Manufacturing output rose 7.6% in March in Singapore

Manufacturing output rose 7.6% in March in Singapore

Singapore’s manufacturing output rose 7.6 percent year-on-year in March for a fifth consecutive month of growth, albeit at a slower pace than the previous months.

March’s expansion follows a 16.5 percent year-on-year increase in February, according to official data released on Monday (Apr 26).

Excluding biomedical manufacturing, output grew by 14.9 percent in March.

Electronics lead the manufacturing output

The key electronics cluster led the growth in March with a 33.7 percent increase in output on a year-on-year basis.

This was attributed to the semiconductors segment expanding 37.8 percent, supported by demand from cloud services, data centers and 5G markets, said the Economic Development Board (EDB).

The computer peripherals and data storage segments also grew 27.4 percent.

Other clusters that saw output growth include chemicals, which expanded 9.5 percent, as well as precision engineering, which rose 5.6 percent.

Biomedical manufacturing output contracted 6.6 percent year-on-year in March, reversing the 22.1 percent increase in February.

The medical technology segment grew 23.3 percent with higher export demand for medical devices. On the other hand, the pharmaceuticals segment declined 9.6 percent with lower output of biological products.

The transport engineering cluster continued its decline, contracting 20.6 percent in March from the same period last year. The general manufacturing cluster fell at a slower pace, at -0.5 percent. 

On a seasonally adjusted month-to-month basis, manufacturing output decreased by 1.7 percent in March. Excluding biomedical manufacturing, output fell 3.2 percent.

Singapore’s economy grew 0.2% in Q1

Singapore’s economy grew by 0.2 percent year-on-year in the first quarter of 2021.

A turnaround after three quarters of contraction, as the country continued its recovery from the COVID-19 pandemic.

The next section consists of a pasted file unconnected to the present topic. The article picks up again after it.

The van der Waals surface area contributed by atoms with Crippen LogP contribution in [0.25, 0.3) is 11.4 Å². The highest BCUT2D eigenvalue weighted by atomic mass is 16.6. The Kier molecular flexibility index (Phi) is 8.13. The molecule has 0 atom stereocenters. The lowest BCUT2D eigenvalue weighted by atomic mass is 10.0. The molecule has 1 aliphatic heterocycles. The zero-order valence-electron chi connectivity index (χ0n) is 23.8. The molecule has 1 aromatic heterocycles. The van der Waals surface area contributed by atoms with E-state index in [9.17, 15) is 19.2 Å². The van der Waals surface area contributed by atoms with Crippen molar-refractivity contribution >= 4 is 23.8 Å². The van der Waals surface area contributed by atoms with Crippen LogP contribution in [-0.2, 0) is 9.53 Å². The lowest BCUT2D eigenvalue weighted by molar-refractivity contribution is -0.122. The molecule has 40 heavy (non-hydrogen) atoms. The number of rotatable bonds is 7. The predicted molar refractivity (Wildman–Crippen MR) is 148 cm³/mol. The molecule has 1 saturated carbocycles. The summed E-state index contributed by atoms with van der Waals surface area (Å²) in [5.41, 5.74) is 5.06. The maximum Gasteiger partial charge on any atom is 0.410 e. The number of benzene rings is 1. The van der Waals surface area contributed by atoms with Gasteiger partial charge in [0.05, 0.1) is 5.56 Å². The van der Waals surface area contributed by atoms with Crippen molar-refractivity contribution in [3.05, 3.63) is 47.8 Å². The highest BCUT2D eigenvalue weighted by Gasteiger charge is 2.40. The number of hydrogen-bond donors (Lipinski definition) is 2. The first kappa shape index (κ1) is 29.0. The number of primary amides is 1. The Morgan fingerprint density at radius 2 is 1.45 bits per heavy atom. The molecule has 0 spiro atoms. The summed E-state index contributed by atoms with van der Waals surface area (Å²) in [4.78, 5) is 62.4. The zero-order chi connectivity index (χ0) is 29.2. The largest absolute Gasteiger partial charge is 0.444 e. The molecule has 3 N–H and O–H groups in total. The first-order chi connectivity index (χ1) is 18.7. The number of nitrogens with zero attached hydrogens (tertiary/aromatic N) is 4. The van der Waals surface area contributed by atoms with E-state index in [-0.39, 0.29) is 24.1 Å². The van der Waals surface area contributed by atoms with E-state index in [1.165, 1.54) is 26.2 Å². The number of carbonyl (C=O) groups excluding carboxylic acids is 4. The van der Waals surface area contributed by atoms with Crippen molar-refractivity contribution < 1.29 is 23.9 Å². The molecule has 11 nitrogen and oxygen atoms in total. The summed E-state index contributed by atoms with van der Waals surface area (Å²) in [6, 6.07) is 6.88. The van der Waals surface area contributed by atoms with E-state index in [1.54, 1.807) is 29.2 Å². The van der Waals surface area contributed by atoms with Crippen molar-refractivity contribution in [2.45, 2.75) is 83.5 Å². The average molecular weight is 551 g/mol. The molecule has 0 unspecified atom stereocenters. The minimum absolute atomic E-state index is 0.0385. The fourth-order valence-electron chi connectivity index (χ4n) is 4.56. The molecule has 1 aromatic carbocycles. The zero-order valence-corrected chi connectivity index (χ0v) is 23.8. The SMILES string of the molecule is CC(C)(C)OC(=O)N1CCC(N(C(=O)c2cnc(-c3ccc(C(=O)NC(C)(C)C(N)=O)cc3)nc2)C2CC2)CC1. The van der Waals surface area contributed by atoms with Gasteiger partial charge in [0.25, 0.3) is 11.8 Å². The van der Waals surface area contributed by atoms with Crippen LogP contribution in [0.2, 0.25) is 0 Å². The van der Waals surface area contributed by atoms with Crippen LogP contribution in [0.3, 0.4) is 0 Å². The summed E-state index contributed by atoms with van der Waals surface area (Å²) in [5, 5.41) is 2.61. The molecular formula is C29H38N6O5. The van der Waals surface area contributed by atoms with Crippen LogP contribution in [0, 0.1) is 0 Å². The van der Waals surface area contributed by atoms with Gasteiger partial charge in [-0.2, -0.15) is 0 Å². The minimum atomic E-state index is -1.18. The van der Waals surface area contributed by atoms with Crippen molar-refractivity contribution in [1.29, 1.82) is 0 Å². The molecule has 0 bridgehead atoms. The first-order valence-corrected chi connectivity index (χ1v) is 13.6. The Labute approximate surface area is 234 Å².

On a quarter-on-quarter seasonally adjusted basis, Singapore’s gross domestic product (GDP) expanded by 2 percent between January and March, extending the 3.8 percent growth in the previous quarter, advance estimates by the Ministry of Trade and Industry (MTI).

Source: Channel News Asia

SIPMM release figures showing factory activity rising

SIPMM release figures showing factory activity rising

Singapore’s factory activity expanded for the ninth consecutive month, data from the Singapore Institute of Purchasing & Materials Management (SIPMM) showed. 

The Purchasing Managers’ Index posted an increase of 0.3 points from the previous month to post a faster rate of expansion at 50.8. 

This is the highest reading recorded since March 2019 when the PMI also posted a reading of 50.8. 

A PMI reading above 50 indicates that the manufacturing economy is generally expanding, while a figure below that threshold points to contraction. 

March’s reading was attributed to higher expansion rates in the indexes of new orders, new exports, inventory, employment and a slower expansion for the factory output index, said SIPMM.

Higher rates of expansion were recorded for the indexes of imports, input prices and order backlog. A lower rate of expansion was recorded for the finished goods stock index. 

The employment index reverted to a marginal expansion after recording contractions for 13 consecutive months.